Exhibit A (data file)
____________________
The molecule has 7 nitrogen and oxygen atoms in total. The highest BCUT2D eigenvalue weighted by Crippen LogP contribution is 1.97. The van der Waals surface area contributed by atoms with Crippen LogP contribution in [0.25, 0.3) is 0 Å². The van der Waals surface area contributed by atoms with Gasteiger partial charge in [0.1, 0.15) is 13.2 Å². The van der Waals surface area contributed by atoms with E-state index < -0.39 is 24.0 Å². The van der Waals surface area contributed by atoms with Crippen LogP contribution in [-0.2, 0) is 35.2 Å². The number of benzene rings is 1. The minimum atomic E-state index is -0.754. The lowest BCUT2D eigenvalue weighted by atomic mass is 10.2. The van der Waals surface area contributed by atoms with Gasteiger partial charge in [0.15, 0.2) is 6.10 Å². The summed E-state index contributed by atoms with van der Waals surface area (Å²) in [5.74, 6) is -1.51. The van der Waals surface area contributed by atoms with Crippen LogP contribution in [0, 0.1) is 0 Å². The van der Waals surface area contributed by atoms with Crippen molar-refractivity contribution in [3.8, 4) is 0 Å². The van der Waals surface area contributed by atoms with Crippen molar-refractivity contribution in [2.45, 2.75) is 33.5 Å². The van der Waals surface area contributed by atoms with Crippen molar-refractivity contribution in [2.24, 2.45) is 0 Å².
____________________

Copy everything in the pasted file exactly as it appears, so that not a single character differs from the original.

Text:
The molecule has 7 nitrogen and oxygen atoms in total. The highest BCUT2D eigenvalue weighted by Crippen LogP contribution is 1.97. The van der Waals surface area contributed by atoms with Crippen LogP contribution in [0.25, 0.3) is 0 Å². The van der Waals surface area contributed by atoms with Gasteiger partial charge in [0.1, 0.15) is 13.2 Å². The van der Waals surface area contributed by atoms with E-state index < -0.39 is 24.0 Å². The van der Waals surface area contributed by atoms with Crippen LogP contribution in [-0.2, 0) is 35.2 Å². The number of benzene rings is 1. The minimum atomic E-state index is -0.754. The lowest BCUT2D eigenvalue weighted by atomic mass is 10.2. The van der Waals surface area contributed by atoms with Gasteiger partial charge in [0.15, 0.2) is 6.10 Å². The summed E-state index contributed by atoms with van der Waals surface area (Å²) in [5.74, 6) is -1.51. The van der Waals surface area contributed by atoms with Crippen LogP contribution in [0, 0.1) is 0 Å². The van der Waals surface area contributed by atoms with Crippen molar-refractivity contribution in [3.8, 4) is 0 Å². The van der Waals surface area contributed by atoms with Crippen molar-refractivity contribution in [2.45, 2.75) is 33.5 Å². The van der Waals surface area contributed by atoms with Crippen molar-refractivity contribution in [2.24, 2.45) is 0 Å².